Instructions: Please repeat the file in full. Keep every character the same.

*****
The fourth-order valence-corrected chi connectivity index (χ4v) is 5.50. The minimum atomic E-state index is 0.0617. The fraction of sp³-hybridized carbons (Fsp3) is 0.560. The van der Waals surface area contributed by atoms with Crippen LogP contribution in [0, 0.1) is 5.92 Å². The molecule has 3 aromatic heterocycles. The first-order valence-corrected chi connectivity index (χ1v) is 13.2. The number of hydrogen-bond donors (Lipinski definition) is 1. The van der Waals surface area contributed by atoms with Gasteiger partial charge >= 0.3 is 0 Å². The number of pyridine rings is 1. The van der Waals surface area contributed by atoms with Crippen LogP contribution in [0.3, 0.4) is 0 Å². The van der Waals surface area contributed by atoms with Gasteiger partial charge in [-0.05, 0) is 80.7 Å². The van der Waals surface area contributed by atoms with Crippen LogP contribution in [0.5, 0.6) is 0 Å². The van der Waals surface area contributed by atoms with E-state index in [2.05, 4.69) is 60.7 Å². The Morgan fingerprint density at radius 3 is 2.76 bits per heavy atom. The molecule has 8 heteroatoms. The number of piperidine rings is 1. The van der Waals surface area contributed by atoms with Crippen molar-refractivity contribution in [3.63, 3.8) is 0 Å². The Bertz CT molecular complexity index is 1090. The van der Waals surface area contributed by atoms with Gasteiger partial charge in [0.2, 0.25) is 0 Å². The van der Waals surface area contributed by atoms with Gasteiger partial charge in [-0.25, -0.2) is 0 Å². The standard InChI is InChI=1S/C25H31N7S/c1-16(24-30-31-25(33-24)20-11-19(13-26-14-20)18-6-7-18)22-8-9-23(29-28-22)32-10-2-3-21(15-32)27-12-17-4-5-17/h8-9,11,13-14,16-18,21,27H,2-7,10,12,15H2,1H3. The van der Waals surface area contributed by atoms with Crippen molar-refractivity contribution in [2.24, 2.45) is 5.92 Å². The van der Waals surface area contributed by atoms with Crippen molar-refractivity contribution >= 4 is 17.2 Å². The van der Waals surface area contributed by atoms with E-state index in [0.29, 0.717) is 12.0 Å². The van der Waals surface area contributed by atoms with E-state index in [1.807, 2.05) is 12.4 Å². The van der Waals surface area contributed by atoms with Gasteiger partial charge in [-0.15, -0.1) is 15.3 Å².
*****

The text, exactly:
The fourth-order valence-corrected chi connectivity index (χ4v) is 5.50. The minimum atomic E-state index is 0.0617. The fraction of sp³-hybridized carbons (Fsp3) is 0.560. The van der Waals surface area contributed by atoms with Crippen LogP contribution in [0, 0.1) is 5.92 Å². The molecule has 3 aromatic heterocycles. The first-order valence-corrected chi connectivity index (χ1v) is 13.2. The number of hydrogen-bond donors (Lipinski definition) is 1. The van der Waals surface area contributed by atoms with Gasteiger partial charge >= 0.3 is 0 Å². The number of pyridine rings is 1. The van der Waals surface area contributed by atoms with Crippen LogP contribution in [0.3, 0.4) is 0 Å². The van der Waals surface area contributed by atoms with Gasteiger partial charge in [-0.05, 0) is 80.7 Å². The van der Waals surface area contributed by atoms with Crippen LogP contribution in [0.5, 0.6) is 0 Å². The van der Waals surface area contributed by atoms with E-state index in [2.05, 4.69) is 60.7 Å². The Morgan fingerprint density at radius 3 is 2.76 bits per heavy atom. The molecule has 8 heteroatoms. The number of piperidine rings is 1. The van der Waals surface area contributed by atoms with Crippen molar-refractivity contribution in [3.63, 3.8) is 0 Å². The Bertz CT molecular complexity index is 1090. The van der Waals surface area contributed by atoms with Gasteiger partial charge in [0.2, 0.25) is 0 Å². The van der Waals surface area contributed by atoms with Gasteiger partial charge in [-0.25, -0.2) is 0 Å². The standard InChI is InChI=1S/C25H31N7S/c1-16(24-30-31-25(33-24)20-11-19(13-26-14-20)18-6-7-18)22-8-9-23(29-28-22)32-10-2-3-21(15-32)27-12-17-4-5-17/h8-9,11,13-14,16-18,21,27H,2-7,10,12,15H2,1H3. The van der Waals surface area contributed by atoms with Crippen molar-refractivity contribution in [2.24, 2.45) is 5.92 Å². The van der Waals surface area contributed by atoms with Crippen molar-refractivity contribution >= 4 is 17.2 Å². The van der Waals surface area contributed by atoms with E-state index in [0.29, 0.717) is 12.0 Å². The van der Waals surface area contributed by atoms with E-state index in [1.807, 2.05) is 12.4 Å². The van der Waals surface area contributed by atoms with Gasteiger partial charge in [-0.15, -0.1) is 15.3 Å².